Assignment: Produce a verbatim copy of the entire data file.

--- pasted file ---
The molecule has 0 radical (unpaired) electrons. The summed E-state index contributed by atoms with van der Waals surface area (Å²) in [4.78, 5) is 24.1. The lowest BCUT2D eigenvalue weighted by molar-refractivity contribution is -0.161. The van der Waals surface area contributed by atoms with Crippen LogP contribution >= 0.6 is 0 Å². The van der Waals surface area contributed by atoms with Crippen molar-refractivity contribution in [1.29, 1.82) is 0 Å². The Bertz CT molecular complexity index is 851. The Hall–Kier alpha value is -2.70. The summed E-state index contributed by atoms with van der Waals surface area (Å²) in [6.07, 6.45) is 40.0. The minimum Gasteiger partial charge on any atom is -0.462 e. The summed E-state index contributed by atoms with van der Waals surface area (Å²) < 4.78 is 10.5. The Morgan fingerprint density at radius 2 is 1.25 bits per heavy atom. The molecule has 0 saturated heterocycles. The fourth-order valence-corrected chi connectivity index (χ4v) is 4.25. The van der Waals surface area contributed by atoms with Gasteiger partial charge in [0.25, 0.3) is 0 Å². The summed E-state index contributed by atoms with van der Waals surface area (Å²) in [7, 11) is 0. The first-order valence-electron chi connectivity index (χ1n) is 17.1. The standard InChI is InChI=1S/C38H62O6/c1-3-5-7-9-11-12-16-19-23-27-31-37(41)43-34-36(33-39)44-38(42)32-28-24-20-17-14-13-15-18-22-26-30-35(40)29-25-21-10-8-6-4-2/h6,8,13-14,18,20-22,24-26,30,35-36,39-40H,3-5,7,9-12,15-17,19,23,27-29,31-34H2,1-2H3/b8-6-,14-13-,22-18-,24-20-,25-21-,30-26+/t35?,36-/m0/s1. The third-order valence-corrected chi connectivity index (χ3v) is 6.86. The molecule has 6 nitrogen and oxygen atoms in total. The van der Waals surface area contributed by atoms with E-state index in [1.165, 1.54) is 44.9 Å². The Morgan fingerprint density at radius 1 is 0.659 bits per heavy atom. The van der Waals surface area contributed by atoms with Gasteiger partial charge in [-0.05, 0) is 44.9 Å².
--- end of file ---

The molecule has 0 radical (unpaired) electrons. The summed E-state index contributed by atoms with van der Waals surface area (Å²) in [4.78, 5) is 24.1. The lowest BCUT2D eigenvalue weighted by molar-refractivity contribution is -0.161. The van der Waals surface area contributed by atoms with Crippen LogP contribution >= 0.6 is 0 Å². The van der Waals surface area contributed by atoms with Crippen molar-refractivity contribution in [1.29, 1.82) is 0 Å². The Bertz CT molecular complexity index is 851. The Hall–Kier alpha value is -2.70. The summed E-state index contributed by atoms with van der Waals surface area (Å²) in [6.07, 6.45) is 40.0. The minimum Gasteiger partial charge on any atom is -0.462 e. The summed E-state index contributed by atoms with van der Waals surface area (Å²) < 4.78 is 10.5. The Morgan fingerprint density at radius 2 is 1.25 bits per heavy atom. The molecule has 0 saturated heterocycles. The fourth-order valence-corrected chi connectivity index (χ4v) is 4.25. The van der Waals surface area contributed by atoms with Gasteiger partial charge in [0.25, 0.3) is 0 Å². The summed E-state index contributed by atoms with van der Waals surface area (Å²) in [7, 11) is 0. The first-order valence-electron chi connectivity index (χ1n) is 17.1. The standard InChI is InChI=1S/C38H62O6/c1-3-5-7-9-11-12-16-19-23-27-31-37(41)43-34-36(33-39)44-38(42)32-28-24-20-17-14-13-15-18-22-26-30-35(40)29-25-21-10-8-6-4-2/h6,8,13-14,18,20-22,24-26,30,35-36,39-40H,3-5,7,9-12,15-17,19,23,27-29,31-34H2,1-2H3/b8-6-,14-13-,22-18-,24-20-,25-21-,30-26+/t35?,36-/m0/s1. The third-order valence-corrected chi connectivity index (χ3v) is 6.86. The molecule has 6 nitrogen and oxygen atoms in total. The van der Waals surface area contributed by atoms with E-state index in [1.165, 1.54) is 44.9 Å². The Morgan fingerprint density at radius 1 is 0.659 bits per heavy atom. The van der Waals surface area contributed by atoms with Gasteiger partial charge in [-0.05, 0) is 44.9 Å².